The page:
A modern, high-tech museum dedicated to the backbone of the United States Army features detailed dioramas and informative displays from all eras of U.S. military history.
Fort Benning, outside Columbus, Georgia, is named after Confederate Brigadier General Henry L. Benning. It is home to the United States Army Infantry School and Basic Combat Training for most infantry recruits, so it is generally recognized as the traditional home for U.S. infantry. It comes as no surprise that the National Infantry Museum is located there.
The museum used to be in a former Army hospital on base, but in 2008 the National Infantry Foundation, in conjunction with the U.S. Army, built a brand new museum on a 155-acre campus just off post. The 190,000 square foot state-of-the-art museum, featuring combat simulators, dioramas, a theater, a restaurant, and over 100,000 historical artifacts, opened in 2009.
It’s hard not to be in awe walking through displays spanning the history of U.S. conflicts from the Revolutionary War to the present day. The dioramas feature real military equipment, lights, and sound. There’s even a section where you can walk through a simulated Vietnam jungle while listening to a narrator describe what it was like to be there.
Vice President Dick Cheney’s life is creatively recounted in this bullish political biopic.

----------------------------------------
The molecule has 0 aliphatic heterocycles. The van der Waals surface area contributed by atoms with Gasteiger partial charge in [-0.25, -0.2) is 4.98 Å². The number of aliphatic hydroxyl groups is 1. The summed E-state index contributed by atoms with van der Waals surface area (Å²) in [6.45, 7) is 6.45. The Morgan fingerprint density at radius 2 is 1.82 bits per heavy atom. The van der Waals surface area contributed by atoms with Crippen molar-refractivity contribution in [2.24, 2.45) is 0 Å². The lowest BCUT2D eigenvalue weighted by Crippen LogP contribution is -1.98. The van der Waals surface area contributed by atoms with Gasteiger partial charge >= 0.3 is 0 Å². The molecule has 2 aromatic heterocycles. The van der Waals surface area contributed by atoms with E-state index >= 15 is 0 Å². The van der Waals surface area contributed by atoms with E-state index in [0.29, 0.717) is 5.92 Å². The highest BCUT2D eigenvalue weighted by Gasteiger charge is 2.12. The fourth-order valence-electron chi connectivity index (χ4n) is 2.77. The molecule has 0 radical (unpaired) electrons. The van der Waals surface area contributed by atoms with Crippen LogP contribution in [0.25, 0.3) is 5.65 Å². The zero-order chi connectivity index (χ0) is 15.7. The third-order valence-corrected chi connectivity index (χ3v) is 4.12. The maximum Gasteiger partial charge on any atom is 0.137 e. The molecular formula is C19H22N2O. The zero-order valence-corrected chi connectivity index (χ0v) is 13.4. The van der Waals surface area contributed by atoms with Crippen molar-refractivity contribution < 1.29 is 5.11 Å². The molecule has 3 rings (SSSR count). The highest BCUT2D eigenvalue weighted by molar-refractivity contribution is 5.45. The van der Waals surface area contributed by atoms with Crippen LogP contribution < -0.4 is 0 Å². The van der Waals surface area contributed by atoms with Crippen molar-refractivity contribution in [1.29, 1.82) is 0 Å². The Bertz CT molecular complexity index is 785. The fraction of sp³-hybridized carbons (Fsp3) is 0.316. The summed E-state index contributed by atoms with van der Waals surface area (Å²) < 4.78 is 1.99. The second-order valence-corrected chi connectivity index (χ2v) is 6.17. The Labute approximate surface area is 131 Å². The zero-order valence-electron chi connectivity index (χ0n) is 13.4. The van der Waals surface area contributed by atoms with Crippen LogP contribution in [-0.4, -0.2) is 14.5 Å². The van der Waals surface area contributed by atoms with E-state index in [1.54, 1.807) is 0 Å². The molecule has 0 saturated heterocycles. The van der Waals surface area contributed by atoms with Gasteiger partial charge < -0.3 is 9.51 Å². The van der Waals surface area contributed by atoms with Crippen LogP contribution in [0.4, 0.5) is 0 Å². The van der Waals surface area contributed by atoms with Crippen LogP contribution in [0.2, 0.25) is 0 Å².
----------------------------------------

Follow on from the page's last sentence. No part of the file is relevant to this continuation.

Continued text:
Written and directed by Adam McKay, Vice (2018) is bolstered by incredible performances by its lead cast, but hindered by strange and often jarring film techniques that pull your attention away from the drama. Both Christian Bale and Amy Adams show once again why they are among the best actors of our time by saving what could have otherwise been another mediocre polemic against the Bush Administration.
As the film opens, Dick Cheney (Christian Bale) is a young man struggling to find his place in the world and teetering on the brink of alcoholism. His wife, Lynn (Amy Adams), gives him an ultimatum to clean up his act. Cheney gets a job as an intern in Washington, DC and is fatefully taken under the wing of Congressman Donald Rumsfeld (Steve Carell), who becomes the youngest Secretary of Defense in U.S. history under President Gerald Ford. For a time, the two men’s fortunes seem to go hand in hand.